SYCAMORE – One saint is a persecutor of Christians turned loyal follower and influential missionary. The other was one of the original disciples of Jesus.
Both are two of the most influential men in the Christian religion and churches of all denominations throughout the country carry their names. And on Thursday, St. Peter and St. Paul were celebrated together by the Episcopalian churches in Sycamore and DeKalb.
For the second year in a row, congregations from St. Paul’s in DeKalb and St. Peter’s in Sycamore gathered together to celebrate their “feast of title.” The feast of title is a designated day for the event or person a church is named after and Peter and Paul happen to share a day.
David Hedges, pastor for St. Peter’s, said the feast of title is one of the most important days in the church calendar and the joint celebration he started one year ago has turned into a special day for area Episcopalians.
People from as far as Oregon, Ill., and Dixon were expected to attend Thursday’s gathering to be confirmed by the Right Rev. Jeffrey Lee, bishop of the Chicago diocese. In the Episcopalian church, bishops are the only ones with the authority to confirm members, Hedges said, making the celebration even more special.
“Confirmation is one of the big highlights of a bishop coming to a parish church,” Hedges said. “He oversees about 125 congregations, so when he comes, he brings a sense of something larger than the entire church. He is like an icon of the entire church.”
Hedges said the service is a joyous celebration much like Easter or Christmas and the energy is “amped up” for the ceremony, which included a post-service meal. While it also is special to members, Hedges said it means a lot personally because it is a great opportunity to sit back and take in the message instead of leading the service.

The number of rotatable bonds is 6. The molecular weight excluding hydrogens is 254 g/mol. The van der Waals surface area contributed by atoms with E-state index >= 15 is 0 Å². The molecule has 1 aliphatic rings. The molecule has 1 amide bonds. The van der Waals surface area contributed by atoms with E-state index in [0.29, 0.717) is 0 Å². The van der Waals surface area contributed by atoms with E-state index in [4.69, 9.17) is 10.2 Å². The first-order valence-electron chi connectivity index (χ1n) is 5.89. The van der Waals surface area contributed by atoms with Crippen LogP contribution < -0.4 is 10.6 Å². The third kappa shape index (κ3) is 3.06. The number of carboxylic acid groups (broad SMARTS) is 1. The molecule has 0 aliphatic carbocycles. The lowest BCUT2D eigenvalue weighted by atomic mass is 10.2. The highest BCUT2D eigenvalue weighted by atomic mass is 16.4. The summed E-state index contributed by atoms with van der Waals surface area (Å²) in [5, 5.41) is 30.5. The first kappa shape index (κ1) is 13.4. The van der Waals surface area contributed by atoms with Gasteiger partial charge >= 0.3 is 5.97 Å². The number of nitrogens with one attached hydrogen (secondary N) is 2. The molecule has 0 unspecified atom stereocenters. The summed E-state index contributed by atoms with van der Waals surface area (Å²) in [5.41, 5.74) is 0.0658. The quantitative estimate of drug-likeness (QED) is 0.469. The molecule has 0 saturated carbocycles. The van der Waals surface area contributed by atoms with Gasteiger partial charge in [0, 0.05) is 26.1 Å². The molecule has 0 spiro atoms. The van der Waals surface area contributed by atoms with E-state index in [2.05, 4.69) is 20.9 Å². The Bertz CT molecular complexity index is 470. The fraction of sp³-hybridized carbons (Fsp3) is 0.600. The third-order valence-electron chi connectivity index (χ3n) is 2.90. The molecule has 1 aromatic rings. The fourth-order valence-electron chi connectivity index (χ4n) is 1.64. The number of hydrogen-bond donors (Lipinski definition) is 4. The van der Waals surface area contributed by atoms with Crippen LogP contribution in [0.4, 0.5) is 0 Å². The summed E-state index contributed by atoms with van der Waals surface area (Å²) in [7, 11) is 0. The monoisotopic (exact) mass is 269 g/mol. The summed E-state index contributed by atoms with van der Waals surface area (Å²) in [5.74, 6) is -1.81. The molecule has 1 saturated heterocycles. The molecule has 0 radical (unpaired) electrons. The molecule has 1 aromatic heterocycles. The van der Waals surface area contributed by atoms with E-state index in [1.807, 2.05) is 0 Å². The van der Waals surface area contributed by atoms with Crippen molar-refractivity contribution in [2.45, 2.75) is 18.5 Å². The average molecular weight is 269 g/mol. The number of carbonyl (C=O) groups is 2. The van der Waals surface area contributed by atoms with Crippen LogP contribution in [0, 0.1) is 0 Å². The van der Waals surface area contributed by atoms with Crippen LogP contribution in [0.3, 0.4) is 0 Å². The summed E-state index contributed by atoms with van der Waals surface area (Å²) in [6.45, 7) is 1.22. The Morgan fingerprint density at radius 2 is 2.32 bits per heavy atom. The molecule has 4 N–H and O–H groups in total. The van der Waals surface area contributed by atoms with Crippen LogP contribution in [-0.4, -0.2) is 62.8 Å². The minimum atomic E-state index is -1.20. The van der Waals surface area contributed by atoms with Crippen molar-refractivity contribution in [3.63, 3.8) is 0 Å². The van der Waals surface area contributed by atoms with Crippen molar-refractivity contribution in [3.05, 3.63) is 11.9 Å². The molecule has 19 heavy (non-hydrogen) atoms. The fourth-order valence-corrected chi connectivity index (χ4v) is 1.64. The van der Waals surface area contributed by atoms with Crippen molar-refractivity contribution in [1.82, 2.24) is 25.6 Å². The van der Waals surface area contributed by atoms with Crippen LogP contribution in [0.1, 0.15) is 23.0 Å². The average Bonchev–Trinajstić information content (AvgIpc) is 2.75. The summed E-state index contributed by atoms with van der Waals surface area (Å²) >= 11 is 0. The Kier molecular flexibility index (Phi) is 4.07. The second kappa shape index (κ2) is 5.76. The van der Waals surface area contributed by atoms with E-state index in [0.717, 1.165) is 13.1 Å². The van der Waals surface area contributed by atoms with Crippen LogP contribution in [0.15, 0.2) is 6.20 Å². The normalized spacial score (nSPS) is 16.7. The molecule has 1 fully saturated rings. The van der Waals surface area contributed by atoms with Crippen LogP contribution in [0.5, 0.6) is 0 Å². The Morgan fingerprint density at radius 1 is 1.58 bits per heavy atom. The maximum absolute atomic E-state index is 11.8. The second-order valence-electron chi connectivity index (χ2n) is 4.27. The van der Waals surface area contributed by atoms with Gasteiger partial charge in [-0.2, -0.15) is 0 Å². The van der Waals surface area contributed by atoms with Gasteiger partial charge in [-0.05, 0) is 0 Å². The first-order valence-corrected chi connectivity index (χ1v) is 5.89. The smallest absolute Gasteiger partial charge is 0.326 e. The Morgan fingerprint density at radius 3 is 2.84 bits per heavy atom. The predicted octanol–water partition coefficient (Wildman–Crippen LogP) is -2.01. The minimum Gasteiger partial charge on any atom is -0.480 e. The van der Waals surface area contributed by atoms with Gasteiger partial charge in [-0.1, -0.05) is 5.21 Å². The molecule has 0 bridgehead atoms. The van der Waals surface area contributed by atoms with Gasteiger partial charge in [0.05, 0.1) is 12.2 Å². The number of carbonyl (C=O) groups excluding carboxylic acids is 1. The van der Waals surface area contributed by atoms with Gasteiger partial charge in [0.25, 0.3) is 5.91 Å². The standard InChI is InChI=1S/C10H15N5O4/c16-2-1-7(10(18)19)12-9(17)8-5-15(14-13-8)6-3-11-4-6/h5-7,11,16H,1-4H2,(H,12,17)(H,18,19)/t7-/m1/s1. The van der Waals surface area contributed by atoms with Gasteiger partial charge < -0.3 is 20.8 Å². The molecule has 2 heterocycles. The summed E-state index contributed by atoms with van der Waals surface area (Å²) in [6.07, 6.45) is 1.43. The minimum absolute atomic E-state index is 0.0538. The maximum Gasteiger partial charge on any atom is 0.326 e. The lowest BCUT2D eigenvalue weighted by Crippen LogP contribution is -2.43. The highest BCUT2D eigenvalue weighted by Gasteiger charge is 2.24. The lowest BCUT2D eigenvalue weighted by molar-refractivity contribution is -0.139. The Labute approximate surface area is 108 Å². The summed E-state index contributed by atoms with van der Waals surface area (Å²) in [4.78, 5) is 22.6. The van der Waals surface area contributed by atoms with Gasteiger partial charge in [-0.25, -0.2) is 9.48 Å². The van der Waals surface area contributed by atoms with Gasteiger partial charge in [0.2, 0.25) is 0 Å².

Stacy Walker-Frontjes, pastor of St. Paul’s in DeKalb, which hosted last year’s feast, said the event has turned into a great way to build a relationship that can help the community.
She said just as Peter and Paul were different, so too are the churches, but there are enough similarities to create a strong relationship between the congregations.
“Neither one of us are large,” Walker-Frontjes said. “We have more resources, ideas and enthusiasm when we come together.”
The annual event has laid the foundation for future missions and partnerships, Walker-Frontjes said, which already can be seen in the churches’ internship programs. She said both churches decided to share an intern this summer, which could help lead to more coordinated events.
Most importantly, Hedges said, the annual celebration is a way to reach out to others in the community and show them what Episcopalian churches can offer. He said it is one of the best services for other Christians and non-believers to attend to get a true taste of what the religion has to offer.
“The feast of title is another chance to celebrate who you are,” he said. “It’s a big deal.”